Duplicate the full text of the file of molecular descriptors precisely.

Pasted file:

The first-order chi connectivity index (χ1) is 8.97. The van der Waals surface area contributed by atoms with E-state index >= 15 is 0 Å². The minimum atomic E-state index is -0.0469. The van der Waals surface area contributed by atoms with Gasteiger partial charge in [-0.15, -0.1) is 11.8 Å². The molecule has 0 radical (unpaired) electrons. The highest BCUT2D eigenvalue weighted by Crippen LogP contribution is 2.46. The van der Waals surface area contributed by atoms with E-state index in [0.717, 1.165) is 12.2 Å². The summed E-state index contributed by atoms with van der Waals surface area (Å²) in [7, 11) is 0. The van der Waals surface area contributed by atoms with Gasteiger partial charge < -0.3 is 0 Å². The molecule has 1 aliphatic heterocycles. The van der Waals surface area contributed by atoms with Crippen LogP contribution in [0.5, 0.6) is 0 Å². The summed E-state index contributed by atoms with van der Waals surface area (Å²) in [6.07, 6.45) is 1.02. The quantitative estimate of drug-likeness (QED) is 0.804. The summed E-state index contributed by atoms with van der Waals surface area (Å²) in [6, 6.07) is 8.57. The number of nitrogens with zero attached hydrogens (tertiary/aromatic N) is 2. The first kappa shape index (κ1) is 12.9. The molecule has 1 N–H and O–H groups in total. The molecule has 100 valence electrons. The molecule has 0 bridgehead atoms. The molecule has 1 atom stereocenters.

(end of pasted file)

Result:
The first-order chi connectivity index (χ1) is 8.97. The van der Waals surface area contributed by atoms with E-state index >= 15 is 0 Å². The minimum atomic E-state index is -0.0469. The van der Waals surface area contributed by atoms with Gasteiger partial charge in [-0.15, -0.1) is 11.8 Å². The molecule has 0 radical (unpaired) electrons. The highest BCUT2D eigenvalue weighted by Crippen LogP contribution is 2.46. The van der Waals surface area contributed by atoms with E-state index in [0.717, 1.165) is 12.2 Å². The summed E-state index contributed by atoms with van der Waals surface area (Å²) in [7, 11) is 0. The van der Waals surface area contributed by atoms with Gasteiger partial charge < -0.3 is 0 Å². The molecule has 1 aliphatic heterocycles. The van der Waals surface area contributed by atoms with Crippen LogP contribution in [0.5, 0.6) is 0 Å². The summed E-state index contributed by atoms with van der Waals surface area (Å²) in [6.07, 6.45) is 1.02. The quantitative estimate of drug-likeness (QED) is 0.804. The summed E-state index contributed by atoms with van der Waals surface area (Å²) in [6, 6.07) is 8.57. The number of nitrogens with zero attached hydrogens (tertiary/aromatic N) is 2. The first kappa shape index (κ1) is 12.9. The molecule has 1 N–H and O–H groups in total. The molecule has 100 valence electrons. The molecule has 0 bridgehead atoms. The molecule has 1 atom stereocenters.